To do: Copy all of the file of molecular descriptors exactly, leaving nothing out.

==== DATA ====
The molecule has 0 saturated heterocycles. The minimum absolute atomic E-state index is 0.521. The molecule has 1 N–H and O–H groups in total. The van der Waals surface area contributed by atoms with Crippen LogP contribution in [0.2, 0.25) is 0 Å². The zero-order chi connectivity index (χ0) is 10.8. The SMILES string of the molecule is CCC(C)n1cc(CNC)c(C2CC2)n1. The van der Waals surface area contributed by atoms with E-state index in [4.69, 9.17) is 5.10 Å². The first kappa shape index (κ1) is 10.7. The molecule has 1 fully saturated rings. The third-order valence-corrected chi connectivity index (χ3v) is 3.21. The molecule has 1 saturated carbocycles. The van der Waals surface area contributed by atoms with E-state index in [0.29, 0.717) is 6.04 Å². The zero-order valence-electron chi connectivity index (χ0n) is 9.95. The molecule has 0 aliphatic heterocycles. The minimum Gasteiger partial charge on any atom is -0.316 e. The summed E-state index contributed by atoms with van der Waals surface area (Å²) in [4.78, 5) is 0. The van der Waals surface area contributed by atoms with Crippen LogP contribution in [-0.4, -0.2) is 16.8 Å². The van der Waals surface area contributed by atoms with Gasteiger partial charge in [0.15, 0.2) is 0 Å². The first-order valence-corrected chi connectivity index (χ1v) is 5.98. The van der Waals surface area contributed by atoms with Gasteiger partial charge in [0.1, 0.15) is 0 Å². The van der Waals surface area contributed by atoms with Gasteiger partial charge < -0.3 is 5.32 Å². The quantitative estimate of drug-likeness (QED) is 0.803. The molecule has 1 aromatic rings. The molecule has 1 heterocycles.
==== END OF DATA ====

The molecule has 0 saturated heterocycles. The minimum absolute atomic E-state index is 0.521. The molecule has 1 N–H and O–H groups in total. The van der Waals surface area contributed by atoms with Crippen LogP contribution in [0.2, 0.25) is 0 Å². The zero-order chi connectivity index (χ0) is 10.8. The SMILES string of the molecule is CCC(C)n1cc(CNC)c(C2CC2)n1. The van der Waals surface area contributed by atoms with E-state index in [4.69, 9.17) is 5.10 Å². The first kappa shape index (κ1) is 10.7. The molecule has 1 fully saturated rings. The third-order valence-corrected chi connectivity index (χ3v) is 3.21. The molecule has 1 saturated carbocycles. The van der Waals surface area contributed by atoms with E-state index in [0.29, 0.717) is 6.04 Å². The zero-order valence-electron chi connectivity index (χ0n) is 9.95. The molecule has 0 aliphatic heterocycles. The minimum Gasteiger partial charge on any atom is -0.316 e. The summed E-state index contributed by atoms with van der Waals surface area (Å²) in [4.78, 5) is 0. The van der Waals surface area contributed by atoms with Crippen LogP contribution in [-0.4, -0.2) is 16.8 Å². The van der Waals surface area contributed by atoms with Gasteiger partial charge in [0.15, 0.2) is 0 Å². The first-order valence-corrected chi connectivity index (χ1v) is 5.98. The van der Waals surface area contributed by atoms with Gasteiger partial charge in [0.1, 0.15) is 0 Å². The van der Waals surface area contributed by atoms with Gasteiger partial charge < -0.3 is 5.32 Å². The quantitative estimate of drug-likeness (QED) is 0.803. The molecule has 1 aromatic rings. The molecule has 1 heterocycles.